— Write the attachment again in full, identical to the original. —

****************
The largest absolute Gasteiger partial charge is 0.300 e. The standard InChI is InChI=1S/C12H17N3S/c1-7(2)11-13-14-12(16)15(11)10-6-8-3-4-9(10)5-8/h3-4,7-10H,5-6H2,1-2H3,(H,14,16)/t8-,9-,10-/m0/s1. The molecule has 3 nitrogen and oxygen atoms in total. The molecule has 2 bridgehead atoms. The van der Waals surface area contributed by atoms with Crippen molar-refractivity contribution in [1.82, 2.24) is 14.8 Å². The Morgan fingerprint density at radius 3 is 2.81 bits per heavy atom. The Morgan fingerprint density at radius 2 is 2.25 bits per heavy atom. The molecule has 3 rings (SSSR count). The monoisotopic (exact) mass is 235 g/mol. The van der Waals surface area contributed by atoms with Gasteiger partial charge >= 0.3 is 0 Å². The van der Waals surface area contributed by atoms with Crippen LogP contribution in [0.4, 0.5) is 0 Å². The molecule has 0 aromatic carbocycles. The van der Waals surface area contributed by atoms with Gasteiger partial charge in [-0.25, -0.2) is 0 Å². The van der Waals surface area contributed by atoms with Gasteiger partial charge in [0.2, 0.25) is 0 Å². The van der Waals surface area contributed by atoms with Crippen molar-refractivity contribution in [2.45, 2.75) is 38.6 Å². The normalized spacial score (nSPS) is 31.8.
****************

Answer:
The largest absolute Gasteiger partial charge is 0.300 e. The standard InChI is InChI=1S/C12H17N3S/c1-7(2)11-13-14-12(16)15(11)10-6-8-3-4-9(10)5-8/h3-4,7-10H,5-6H2,1-2H3,(H,14,16)/t8-,9-,10-/m0/s1. The molecule has 3 nitrogen and oxygen atoms in total. The molecule has 2 bridgehead atoms. The van der Waals surface area contributed by atoms with Crippen molar-refractivity contribution in [1.82, 2.24) is 14.8 Å². The Morgan fingerprint density at radius 3 is 2.81 bits per heavy atom. The Morgan fingerprint density at radius 2 is 2.25 bits per heavy atom. The molecule has 3 rings (SSSR count). The monoisotopic (exact) mass is 235 g/mol. The van der Waals surface area contributed by atoms with Gasteiger partial charge >= 0.3 is 0 Å². The van der Waals surface area contributed by atoms with Crippen LogP contribution in [0.4, 0.5) is 0 Å². The molecule has 0 aromatic carbocycles. The van der Waals surface area contributed by atoms with Gasteiger partial charge in [-0.25, -0.2) is 0 Å². The van der Waals surface area contributed by atoms with Gasteiger partial charge in [0.2, 0.25) is 0 Å². The van der Waals surface area contributed by atoms with Crippen molar-refractivity contribution in [2.45, 2.75) is 38.6 Å². The normalized spacial score (nSPS) is 31.8.